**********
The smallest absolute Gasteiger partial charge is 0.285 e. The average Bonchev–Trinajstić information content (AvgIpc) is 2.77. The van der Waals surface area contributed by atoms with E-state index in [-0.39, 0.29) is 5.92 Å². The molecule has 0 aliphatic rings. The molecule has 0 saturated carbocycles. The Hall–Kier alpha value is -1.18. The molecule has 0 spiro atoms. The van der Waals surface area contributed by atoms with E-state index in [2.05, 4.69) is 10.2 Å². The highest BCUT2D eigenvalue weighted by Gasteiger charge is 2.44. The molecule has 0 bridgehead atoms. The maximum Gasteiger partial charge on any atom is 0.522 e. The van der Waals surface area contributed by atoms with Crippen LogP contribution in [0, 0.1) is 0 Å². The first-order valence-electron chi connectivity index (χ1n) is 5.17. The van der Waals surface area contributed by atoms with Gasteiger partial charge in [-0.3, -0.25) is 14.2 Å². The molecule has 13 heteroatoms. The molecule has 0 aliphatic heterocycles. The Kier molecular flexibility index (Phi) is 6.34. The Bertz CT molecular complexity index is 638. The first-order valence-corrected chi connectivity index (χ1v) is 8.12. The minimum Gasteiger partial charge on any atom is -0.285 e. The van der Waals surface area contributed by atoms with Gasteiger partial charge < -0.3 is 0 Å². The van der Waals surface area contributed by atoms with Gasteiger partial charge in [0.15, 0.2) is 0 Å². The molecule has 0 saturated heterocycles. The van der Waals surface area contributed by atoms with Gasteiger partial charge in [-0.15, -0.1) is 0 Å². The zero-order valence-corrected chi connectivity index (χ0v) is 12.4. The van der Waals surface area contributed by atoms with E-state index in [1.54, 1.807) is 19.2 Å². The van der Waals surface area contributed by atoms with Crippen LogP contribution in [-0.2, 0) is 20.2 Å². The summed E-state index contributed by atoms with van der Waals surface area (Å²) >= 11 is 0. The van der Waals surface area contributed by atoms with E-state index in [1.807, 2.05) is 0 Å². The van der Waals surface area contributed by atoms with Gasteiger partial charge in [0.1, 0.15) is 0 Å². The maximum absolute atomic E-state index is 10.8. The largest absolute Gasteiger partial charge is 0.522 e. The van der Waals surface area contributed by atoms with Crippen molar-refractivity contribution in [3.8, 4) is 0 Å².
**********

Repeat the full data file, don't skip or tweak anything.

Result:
The smallest absolute Gasteiger partial charge is 0.285 e. The average Bonchev–Trinajstić information content (AvgIpc) is 2.77. The van der Waals surface area contributed by atoms with E-state index in [-0.39, 0.29) is 5.92 Å². The molecule has 0 aliphatic rings. The molecule has 0 saturated carbocycles. The Hall–Kier alpha value is -1.18. The molecule has 0 spiro atoms. The van der Waals surface area contributed by atoms with E-state index in [2.05, 4.69) is 10.2 Å². The highest BCUT2D eigenvalue weighted by Gasteiger charge is 2.44. The molecule has 0 bridgehead atoms. The maximum Gasteiger partial charge on any atom is 0.522 e. The van der Waals surface area contributed by atoms with Crippen LogP contribution in [0, 0.1) is 0 Å². The first-order valence-electron chi connectivity index (χ1n) is 5.17. The van der Waals surface area contributed by atoms with Gasteiger partial charge in [-0.3, -0.25) is 14.2 Å². The molecule has 13 heteroatoms. The molecule has 0 aliphatic heterocycles. The Kier molecular flexibility index (Phi) is 6.34. The Bertz CT molecular complexity index is 638. The first-order valence-corrected chi connectivity index (χ1v) is 8.12. The minimum Gasteiger partial charge on any atom is -0.285 e. The van der Waals surface area contributed by atoms with Gasteiger partial charge < -0.3 is 0 Å². The van der Waals surface area contributed by atoms with Gasteiger partial charge in [0.15, 0.2) is 0 Å². The molecule has 0 saturated heterocycles. The van der Waals surface area contributed by atoms with Gasteiger partial charge in [-0.15, -0.1) is 0 Å². The zero-order valence-corrected chi connectivity index (χ0v) is 12.4. The van der Waals surface area contributed by atoms with E-state index in [1.54, 1.807) is 19.2 Å². The van der Waals surface area contributed by atoms with Crippen LogP contribution in [-0.2, 0) is 20.2 Å². The summed E-state index contributed by atoms with van der Waals surface area (Å²) >= 11 is 0. The van der Waals surface area contributed by atoms with E-state index in [1.807, 2.05) is 0 Å². The van der Waals surface area contributed by atoms with Gasteiger partial charge in [0.1, 0.15) is 0 Å². The maximum absolute atomic E-state index is 10.8. The largest absolute Gasteiger partial charge is 0.522 e. The van der Waals surface area contributed by atoms with Crippen molar-refractivity contribution in [3.8, 4) is 0 Å².